Occupational therapists value play as a significant occupation in a child’s life and use play both as a means and as an end in itself to support development. This thesis explores the nature of play in children with developmental disabilities, seeking to determine whether there are consistent patterns of play specific to different disability categories. An extensive literature review of play and disability was completed, and Cooper’s (2000) model of play is used to organize the literature findings. This study investigated differences in play behaviour in 50 children diagnosed with Autistic Spectrum Disorder, Down syndrome, Developmental Delay and Physical impairments, aged 4 to 6 years 6 months who attended educational facilities in a regional centre in South East Queensland. Quantitative and qualitative play behaviour was assessed using two measures, Revised Knox Preschool Play Scale (Knox, 2008) and the Child Initiated Pretend Play Assessment (Stagnitti, 2007) with the Australian Developmental Screening Test (Burdon, 1993) used to determine developmental age to eliminate this as a potential confounding variable when statistically analyzing the results. Cognitive, language and fine motor abilities were found to have a statistically significant impact on play ability rather than the different disability groupings. Children with Down syndrome had significantly more imitative play actions than any other disability grouping. Cooper’s (2000) model was found to be a useful tool to analyze differing play characteristics according to different disability groupings. Modifications to Cooper’s original model of play to more accurately depict play characteristics are proposed.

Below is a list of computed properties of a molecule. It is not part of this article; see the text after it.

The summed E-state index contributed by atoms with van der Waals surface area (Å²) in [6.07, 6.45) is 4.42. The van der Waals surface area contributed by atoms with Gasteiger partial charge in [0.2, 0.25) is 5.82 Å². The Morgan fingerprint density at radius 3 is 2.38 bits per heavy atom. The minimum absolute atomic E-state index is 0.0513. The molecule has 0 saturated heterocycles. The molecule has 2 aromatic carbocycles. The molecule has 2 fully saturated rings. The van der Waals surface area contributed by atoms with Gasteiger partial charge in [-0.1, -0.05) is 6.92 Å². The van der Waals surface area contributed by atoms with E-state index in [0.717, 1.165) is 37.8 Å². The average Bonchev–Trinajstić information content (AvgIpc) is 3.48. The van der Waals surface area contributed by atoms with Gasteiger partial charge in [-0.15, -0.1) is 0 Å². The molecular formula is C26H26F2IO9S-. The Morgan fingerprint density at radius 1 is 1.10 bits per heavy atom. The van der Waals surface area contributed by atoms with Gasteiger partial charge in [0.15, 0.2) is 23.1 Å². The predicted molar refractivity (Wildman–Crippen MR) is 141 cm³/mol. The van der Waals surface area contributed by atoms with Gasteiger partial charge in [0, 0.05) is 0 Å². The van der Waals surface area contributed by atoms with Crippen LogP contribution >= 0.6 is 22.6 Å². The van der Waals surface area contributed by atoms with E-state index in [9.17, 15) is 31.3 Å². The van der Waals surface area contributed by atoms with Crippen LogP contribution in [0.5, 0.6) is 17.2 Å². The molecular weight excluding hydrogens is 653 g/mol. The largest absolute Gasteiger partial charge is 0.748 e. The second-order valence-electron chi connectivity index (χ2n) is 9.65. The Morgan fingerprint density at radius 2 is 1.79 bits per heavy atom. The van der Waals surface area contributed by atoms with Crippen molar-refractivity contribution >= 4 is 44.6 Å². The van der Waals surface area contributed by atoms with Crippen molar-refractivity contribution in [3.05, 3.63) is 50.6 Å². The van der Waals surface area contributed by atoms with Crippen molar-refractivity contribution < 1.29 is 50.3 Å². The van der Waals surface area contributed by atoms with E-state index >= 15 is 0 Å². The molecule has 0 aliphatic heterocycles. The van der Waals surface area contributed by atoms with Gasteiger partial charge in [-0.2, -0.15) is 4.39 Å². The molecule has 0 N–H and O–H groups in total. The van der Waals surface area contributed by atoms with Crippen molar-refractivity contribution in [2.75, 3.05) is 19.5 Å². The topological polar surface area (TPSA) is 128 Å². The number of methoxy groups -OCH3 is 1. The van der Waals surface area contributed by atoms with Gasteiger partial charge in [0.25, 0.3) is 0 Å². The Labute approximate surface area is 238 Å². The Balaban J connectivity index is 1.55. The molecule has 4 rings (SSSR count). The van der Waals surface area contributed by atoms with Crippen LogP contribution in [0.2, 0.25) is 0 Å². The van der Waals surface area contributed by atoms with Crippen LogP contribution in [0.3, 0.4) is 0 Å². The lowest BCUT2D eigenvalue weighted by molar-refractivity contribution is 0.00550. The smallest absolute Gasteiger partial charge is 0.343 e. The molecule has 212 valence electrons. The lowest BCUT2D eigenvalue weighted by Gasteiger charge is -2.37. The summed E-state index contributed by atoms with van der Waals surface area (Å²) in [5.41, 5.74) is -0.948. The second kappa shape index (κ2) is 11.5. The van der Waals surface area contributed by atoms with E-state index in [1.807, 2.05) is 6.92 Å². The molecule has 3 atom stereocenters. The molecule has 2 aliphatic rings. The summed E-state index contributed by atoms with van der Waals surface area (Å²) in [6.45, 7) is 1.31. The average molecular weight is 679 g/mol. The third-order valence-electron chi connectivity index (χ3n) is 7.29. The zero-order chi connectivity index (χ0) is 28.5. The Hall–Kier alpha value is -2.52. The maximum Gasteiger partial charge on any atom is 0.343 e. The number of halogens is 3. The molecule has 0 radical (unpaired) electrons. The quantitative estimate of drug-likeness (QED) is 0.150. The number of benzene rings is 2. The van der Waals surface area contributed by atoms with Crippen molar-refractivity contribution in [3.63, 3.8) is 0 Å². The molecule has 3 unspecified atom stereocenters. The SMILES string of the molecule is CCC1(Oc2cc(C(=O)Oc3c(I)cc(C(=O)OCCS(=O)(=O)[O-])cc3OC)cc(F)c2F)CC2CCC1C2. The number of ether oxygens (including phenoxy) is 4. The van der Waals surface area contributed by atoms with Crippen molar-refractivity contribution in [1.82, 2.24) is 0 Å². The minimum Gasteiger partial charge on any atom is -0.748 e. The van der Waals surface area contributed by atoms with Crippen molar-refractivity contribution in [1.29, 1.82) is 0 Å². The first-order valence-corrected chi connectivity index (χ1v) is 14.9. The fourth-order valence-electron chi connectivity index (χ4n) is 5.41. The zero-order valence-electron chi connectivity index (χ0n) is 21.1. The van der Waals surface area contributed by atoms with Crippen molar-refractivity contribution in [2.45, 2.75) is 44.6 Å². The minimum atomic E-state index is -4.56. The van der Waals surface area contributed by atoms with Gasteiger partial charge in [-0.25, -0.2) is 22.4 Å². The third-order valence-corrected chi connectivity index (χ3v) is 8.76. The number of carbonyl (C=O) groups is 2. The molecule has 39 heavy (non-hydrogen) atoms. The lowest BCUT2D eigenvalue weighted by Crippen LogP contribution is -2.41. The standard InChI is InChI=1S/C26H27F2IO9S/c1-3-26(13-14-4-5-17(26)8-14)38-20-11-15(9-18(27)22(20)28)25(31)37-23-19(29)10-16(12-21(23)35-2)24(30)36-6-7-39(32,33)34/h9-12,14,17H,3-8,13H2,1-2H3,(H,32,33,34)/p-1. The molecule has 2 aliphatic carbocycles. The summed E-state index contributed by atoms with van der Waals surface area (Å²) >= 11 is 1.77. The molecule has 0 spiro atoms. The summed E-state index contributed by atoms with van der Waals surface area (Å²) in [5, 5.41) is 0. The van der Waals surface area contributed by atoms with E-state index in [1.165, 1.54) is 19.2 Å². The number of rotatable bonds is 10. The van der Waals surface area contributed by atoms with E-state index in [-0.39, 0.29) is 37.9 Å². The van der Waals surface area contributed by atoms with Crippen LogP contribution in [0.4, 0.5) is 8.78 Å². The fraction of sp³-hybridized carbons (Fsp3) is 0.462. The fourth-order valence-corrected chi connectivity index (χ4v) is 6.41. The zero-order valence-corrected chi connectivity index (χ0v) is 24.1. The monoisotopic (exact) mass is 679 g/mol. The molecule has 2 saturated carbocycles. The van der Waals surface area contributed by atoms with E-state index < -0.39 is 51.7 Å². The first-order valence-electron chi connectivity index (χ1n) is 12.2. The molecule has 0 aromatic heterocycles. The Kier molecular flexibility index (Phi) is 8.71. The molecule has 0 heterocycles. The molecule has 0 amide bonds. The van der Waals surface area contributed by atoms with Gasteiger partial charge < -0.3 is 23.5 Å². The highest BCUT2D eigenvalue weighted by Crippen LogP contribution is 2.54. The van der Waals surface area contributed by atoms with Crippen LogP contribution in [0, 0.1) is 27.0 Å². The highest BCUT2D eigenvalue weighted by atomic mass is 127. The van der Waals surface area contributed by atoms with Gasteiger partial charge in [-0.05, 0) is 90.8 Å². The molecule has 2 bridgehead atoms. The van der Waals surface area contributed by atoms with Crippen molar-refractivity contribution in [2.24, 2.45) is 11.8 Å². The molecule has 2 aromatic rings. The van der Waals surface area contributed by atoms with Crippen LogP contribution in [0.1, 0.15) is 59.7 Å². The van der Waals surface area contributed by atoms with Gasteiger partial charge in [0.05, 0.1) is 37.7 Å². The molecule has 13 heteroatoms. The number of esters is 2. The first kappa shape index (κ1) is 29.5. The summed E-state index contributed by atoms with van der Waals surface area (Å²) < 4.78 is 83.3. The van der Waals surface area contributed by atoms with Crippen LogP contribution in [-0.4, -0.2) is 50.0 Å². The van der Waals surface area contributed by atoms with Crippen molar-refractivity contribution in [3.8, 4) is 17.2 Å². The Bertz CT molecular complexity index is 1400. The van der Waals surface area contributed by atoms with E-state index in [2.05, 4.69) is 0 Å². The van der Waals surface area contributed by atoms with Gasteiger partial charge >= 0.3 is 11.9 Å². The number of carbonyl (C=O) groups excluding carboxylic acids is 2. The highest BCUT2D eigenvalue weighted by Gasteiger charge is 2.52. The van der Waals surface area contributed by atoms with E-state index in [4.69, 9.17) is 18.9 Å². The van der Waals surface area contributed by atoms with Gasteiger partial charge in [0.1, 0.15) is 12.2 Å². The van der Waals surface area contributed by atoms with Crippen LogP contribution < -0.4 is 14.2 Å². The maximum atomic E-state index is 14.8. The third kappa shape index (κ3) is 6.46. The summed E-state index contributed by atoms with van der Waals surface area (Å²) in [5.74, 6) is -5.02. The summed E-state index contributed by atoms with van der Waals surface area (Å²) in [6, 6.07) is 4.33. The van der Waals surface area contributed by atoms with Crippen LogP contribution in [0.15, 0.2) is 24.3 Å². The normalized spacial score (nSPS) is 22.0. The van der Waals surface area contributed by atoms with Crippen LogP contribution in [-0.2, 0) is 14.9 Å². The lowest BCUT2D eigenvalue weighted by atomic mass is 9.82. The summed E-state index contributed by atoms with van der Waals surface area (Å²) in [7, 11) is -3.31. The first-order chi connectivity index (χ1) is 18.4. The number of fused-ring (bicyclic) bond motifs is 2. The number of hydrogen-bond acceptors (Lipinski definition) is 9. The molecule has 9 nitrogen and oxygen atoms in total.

Field of Research
111403 Paediatrics 110321 Rehabilitation and Therapy (excl Physiotherapy)
Socio Economic Objective
920201 Allied Health Therapies (excl. Mental Health Services)
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